Discussion Starter · #1 · (Edited by Moderator)
Man, that cat may knowwhat notes to play, but he has no idea why hes playin em.
These words ring in my head to this day,uttered by a bandleader from years past when I was just cutting my teeth on theSeattle blues scene. The sax player in question plays well enough, but in thescores of times Ive seen him, hes never once moved me. Never once did hecut a solo that had me gnashing my teeth, saying Yeah, I feel that way, too.[/I]
A related story involves a guitarist sometime ago whom I played with in a rock band who had a degree in Jazz Studies. Hewas musically brilliant, and a heck of a great guy, but he had no tolerance forblues. None. Youve only got six notes, hed say, Id gocrazy. He never understood how I could play blues all night and not getbored. He once referred to blues as the wheelchair ramp of jazz.
Ivenever thought of the blues as constraining, and the reason for this is the samereason why some blues players make me weep and some blues players make me yawn.
TodayI want to talk about the placement of the blue notes. This applies totraditional blues, jump blues, rock and roll, and even jazz, as the blue notesand the blues scale are used extensively in all these styles.
Weall know the blue notes, right? In the key of C, the Blues Scale is C, Eb, F,F#, G, Bb. The blue notes are the minor third (Eb in the key of C), the flat five (F# in the key of C), and the dominant seventh (Bb in thekey of C.)
Wrong. Close, but wrong.
Stick with me on this.
Theblue notes are not the minorthird, the flat five, and the dominant seventh. Theblue notes are the spaces[/I] between[/I] the minor and major third, the flat five and the five, andthe dominant and major seventh.
Readthat again. Ill wait.
Ifyoure like me, youve spent countless hours with a tuner practicing longtones, practicing runs and holding one note at random and checking yourintonation. You know all the tricks, right? Intonation, intonation, intonation.Your teacher, if hes like my first teacher, drilled this into yourhead.
Forgetall youve learned about intonation when youre playing blues. If you hit aflat five or a minor third dead on the mark, youll get dissonance, butthats it. Dissonance is the sense of discord and unpleasantness that resultsfrom hearing two musical tones that are not harmonious. C and E, for example,are harmonious. C and C# are dissonant. Theres a place for dissonance inblues, but blues is not merely dissonance. Bluesis sadness. (When Irefer to blues, Im also referring to the elements of blues that comprise rockand roll, jump blues, and even, to some degree, jazz; anywhere youll use ablues scale.)
Forthis lesson, were going to concentrate on the blues third. Thats the noteEb, in the key of C. (Assume the key of Bb concert for tenor, Eb concert foralto and baritone.)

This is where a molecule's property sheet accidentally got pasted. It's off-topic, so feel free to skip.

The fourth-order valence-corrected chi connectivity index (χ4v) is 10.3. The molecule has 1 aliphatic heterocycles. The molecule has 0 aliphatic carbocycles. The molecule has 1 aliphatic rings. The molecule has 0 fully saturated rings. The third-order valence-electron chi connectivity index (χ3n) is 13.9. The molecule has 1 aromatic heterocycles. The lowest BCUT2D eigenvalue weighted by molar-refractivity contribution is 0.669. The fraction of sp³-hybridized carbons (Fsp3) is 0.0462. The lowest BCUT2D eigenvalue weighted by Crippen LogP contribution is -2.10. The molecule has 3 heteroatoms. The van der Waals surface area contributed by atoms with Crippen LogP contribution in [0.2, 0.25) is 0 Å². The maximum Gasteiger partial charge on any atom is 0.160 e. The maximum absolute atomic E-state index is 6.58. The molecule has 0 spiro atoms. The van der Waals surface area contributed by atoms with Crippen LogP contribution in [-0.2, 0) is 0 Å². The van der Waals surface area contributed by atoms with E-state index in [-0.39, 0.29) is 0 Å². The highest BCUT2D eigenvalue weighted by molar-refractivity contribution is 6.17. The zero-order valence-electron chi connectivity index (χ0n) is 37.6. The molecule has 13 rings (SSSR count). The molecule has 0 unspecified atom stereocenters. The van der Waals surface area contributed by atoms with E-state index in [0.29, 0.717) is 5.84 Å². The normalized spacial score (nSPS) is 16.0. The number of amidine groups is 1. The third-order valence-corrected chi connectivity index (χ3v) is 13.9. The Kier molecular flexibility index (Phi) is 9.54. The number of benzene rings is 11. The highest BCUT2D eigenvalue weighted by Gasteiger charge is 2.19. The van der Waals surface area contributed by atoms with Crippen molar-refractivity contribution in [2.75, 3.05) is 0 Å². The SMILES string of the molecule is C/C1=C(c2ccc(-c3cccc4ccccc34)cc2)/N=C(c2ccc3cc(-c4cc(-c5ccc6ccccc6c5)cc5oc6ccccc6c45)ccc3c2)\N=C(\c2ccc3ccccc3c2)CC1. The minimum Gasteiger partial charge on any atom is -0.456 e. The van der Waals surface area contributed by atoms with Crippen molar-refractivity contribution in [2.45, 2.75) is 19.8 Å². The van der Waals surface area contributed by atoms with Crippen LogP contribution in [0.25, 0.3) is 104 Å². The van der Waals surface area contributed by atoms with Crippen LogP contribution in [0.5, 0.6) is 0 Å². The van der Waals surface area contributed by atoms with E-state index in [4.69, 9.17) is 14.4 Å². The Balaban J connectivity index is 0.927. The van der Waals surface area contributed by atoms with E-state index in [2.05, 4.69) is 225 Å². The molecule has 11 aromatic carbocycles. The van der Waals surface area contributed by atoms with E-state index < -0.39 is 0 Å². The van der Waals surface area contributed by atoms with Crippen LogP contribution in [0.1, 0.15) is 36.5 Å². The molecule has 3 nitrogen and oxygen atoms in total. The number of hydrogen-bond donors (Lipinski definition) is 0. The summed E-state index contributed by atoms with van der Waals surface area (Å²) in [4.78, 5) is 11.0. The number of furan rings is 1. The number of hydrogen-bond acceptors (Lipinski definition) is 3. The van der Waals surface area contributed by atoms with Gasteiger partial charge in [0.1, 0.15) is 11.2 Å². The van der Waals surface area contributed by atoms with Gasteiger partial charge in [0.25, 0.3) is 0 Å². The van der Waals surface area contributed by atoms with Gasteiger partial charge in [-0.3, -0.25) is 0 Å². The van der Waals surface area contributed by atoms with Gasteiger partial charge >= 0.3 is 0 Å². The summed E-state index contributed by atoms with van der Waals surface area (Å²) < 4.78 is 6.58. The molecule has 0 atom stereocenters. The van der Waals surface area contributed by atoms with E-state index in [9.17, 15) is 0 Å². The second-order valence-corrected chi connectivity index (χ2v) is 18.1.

InWestern music, major intervals sound happy, while minor intervals sound sad. Noone knows why this is; well leave it to the interstellar musicology commandosto slug that out.
Bluesis an emotional state. As Bleeding Gums Murphy said, Blues aint aboutmaking yourself feel better; its about making other people feel worse.
Youneed to take people into your emotional realm, and that means first meeting themin theirs. Most people in your audience will be having a good time. Or at least,so you hope.
Sowhen you hit a blues third, hit the major third, E in this case, which ishappy sounding, against C, and then bend it downtoward the minor third, Eb, which sounds sad.
Tryplaying the third well stick with Bb Concert, so were talking about Eon tenor but bend the E down toward Eb progressively with each note, so thateventually, youre still fingering E but youre playing Eb. Make itsadder i.e., flatter with every note. If you do this right, itwill evoke the sound of someone sobbing. (It takes some practice and some chopsto control this.)
Takingsomething happy and making it sad is far sadder-sounding thanstarting with sadness itself. Blues guitarists get paid to do exactly this.Watch a blues guitarist playing the third when he plays an E in the key of Cand wants to make it a blue note[/I],hell play an Eb but hell it bend it up[/I]toward E. Not all the way to[/I] the E,just somewhere in between.
Experimentwith this; the degree to which you flat the third will establish the emotionaltone of the lick, or the line, or the entire solo if you can hit the third atthe same degree all throughout. You can make it happy, or slightly sad, ordownright dismal. Or take yourself and the audience through a rollercoaster of all three. You decide.
WhenI hit my blues thirds in my solos or leads, I rarely play them as minor thirds.Ill play the major third with a semi-tone lip down towardthe minor third (in other words, Ill play an E, but flatted toward theEb to some degree) or theminor third (Eb) with a semitone lip up toward the E natural. SometimesIll move it around, depending on what I want to say and how I want to say it how sad or happy I want the line to sound. It may just be afraction of a tone that Im varying; a few cents, the same as pulling yourmouthpiece out a millimeter or pushing it in the same amount.
Thedegrees of the blue notes are the key to the blues.[/I]
Oursix note scale, which my guitar-playing buddy shakes his head at, justopened up to a thousand notes. Which is how I can play those six notes allnight long without going crazy.
~Joey St. John-Ryan